27 And Jesus said to them, “You will all fall away, because it is written, ‘I WILL STRIKE DOWN THE SHEPHERD, AND THE SHEEP SHALL BE SCATTERED.’ 28 “But after I have been raised, I will go ahead of you to Galilee.” 29 But Peter said to Him, “Even though all may fall away, yet I will not.” 30 And Jesus said to him, “Truly I say to you, that this very night, before a rooster crows twice, you yourself will deny Me three times.” 31 But Peter kept saying insistently, “Even if I have to die with You, I will not deny You!” And they all were saying the same thing also.
Before we get into the importance of this part of scripture, let’s look at where Jesus got this quote in verse 27. It comes from the prophet book of Zechariah in the 13th chapter. The prophet is foretelling that Jesus, here referenced as the Shepherd, is purposed to be struck down and then resurrected:
7 “Awake, O sword, against My Shepherd, And against the man, My Associate,” Declares the LORD of hosts. “Strike the Shepherd that the sheep may be scattered; And I will turn My hand against the little ones. 8 “It will come about in all the land,” Declares the LORD, “That two parts in it will be cut off and perish; But the third will be left in it. 9 “And I will bring the third part through the fire, Refine them as silver is refined, And test them as gold is tested. They will call on My name, And I will answer them; I will say, ‘They are My people,’ And they will say, ‘The LORD is my God.’ “
Can you believe that only one third of the population will follow Christ? Maybe he isn’t exactly talking numbers here, since we have learned that Hebrew references to numbers have more significance than the number themselves. Maybe he is talking about 1/3 that don’t believe, 1/3 that say they believe but really don’t, and 1/3 of true believers and followers. In other words, three types of people, not necessarily broken down into 33% portions. Just before this passage, Zechariah wrote about false prophets, which ostensibly leads to false followers.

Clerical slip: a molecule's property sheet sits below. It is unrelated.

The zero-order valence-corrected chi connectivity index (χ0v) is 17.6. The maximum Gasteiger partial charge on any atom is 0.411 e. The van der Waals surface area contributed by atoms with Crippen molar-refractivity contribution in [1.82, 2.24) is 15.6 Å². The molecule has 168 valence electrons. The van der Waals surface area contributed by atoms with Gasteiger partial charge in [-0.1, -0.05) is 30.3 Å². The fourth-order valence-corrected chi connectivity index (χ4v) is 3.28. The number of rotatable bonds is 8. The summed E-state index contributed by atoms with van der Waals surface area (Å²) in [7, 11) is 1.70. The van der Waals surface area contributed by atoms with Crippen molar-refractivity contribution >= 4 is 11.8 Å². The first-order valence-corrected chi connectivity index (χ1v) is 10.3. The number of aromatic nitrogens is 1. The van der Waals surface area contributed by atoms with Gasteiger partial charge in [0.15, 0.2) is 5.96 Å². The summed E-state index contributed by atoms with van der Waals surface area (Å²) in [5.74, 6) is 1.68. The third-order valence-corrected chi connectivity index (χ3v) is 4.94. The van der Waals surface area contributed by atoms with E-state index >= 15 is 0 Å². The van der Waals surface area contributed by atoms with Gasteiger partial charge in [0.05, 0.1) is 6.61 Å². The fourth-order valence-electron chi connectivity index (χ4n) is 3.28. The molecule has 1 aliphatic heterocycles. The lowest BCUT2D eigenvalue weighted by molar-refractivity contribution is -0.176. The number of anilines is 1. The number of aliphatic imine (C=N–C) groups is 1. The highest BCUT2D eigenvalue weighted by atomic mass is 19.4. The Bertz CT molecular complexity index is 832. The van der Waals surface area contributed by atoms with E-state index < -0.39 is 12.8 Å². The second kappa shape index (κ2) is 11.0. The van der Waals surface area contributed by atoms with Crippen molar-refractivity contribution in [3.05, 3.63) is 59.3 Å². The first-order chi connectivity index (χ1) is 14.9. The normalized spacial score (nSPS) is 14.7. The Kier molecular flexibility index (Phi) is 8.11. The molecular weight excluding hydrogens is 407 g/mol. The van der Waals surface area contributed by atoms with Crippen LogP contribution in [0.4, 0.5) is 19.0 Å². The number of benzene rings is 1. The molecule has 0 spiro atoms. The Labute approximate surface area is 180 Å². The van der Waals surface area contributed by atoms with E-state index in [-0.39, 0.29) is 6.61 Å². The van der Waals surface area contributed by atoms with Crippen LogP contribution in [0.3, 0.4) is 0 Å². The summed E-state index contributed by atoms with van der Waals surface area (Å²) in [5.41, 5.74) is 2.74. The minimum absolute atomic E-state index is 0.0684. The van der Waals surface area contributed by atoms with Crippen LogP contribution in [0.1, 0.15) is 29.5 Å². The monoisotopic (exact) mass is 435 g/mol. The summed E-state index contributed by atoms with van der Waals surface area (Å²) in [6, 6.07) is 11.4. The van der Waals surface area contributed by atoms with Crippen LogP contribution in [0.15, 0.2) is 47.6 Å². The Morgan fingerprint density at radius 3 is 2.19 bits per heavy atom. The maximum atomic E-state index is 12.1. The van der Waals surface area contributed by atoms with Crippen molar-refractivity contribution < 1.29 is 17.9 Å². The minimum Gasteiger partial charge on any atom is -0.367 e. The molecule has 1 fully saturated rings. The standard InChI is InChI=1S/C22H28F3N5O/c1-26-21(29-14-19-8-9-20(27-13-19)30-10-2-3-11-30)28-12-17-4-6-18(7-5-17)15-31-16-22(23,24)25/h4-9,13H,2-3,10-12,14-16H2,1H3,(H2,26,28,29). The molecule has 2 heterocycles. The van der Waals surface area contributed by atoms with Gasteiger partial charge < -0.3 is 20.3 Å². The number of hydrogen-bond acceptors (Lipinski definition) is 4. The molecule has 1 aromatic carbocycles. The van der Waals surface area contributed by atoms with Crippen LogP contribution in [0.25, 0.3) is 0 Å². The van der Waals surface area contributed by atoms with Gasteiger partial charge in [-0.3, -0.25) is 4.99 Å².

Notice that those of us who truly believe will be brought through the fire. That sounds promising, doesn’t it? We generally look at trials and tribulations as a curse, not a blessing. James said in the beginning of his letter to the Christians scattered abroad:
2 Consider it all joy, my brethren, when you encounter various trials, 3 knowing that the testing of your faith produces endurance. 4 And let endurance have its perfect result, so that you may be perfect and complete, lacking in nothing.
Metal is refined by testing and fire. It cannot be refined any other way. It takes time, it takes heat, and it takes work. In this world, brothers and sisters, we are in the refinery of faith. Peter, whose zeal surpasses most, can’t even believe that he would ever deny Jesus, but Jesus lets him know that he too will be refined by this testing of faith. Peter even knew it was coming and he still did it!
There is a promise in all this, however. God says in the prophesy through Zechariah that the true believers will call Him the Lord and He will call us His people. How is this a promise? It is a promise that after this testing and refining of our faith, we will have no doubt that He is our God and we are His people. This is the point of the refining process! A bar of steel, for instance, doesn’t realize its full potential until after the testing and refining of the fire and it then can say, “I’m a sword.” We too have this difficulty of recognizing our potential as children of God until after we are tested and refined and can then stand firm and say, “I am a child of God.”
Next time you face a trial in life, maybe you are facing one right now, remember that it isn’t a burden or a curse; it is a blessing because God chose you to be refined by the fire. He chose Jesus to be struck down so we can rise again. He chose believers in Him to be scattered. Will you stay the course in the fire or will you jump out and run away complaining of the heat?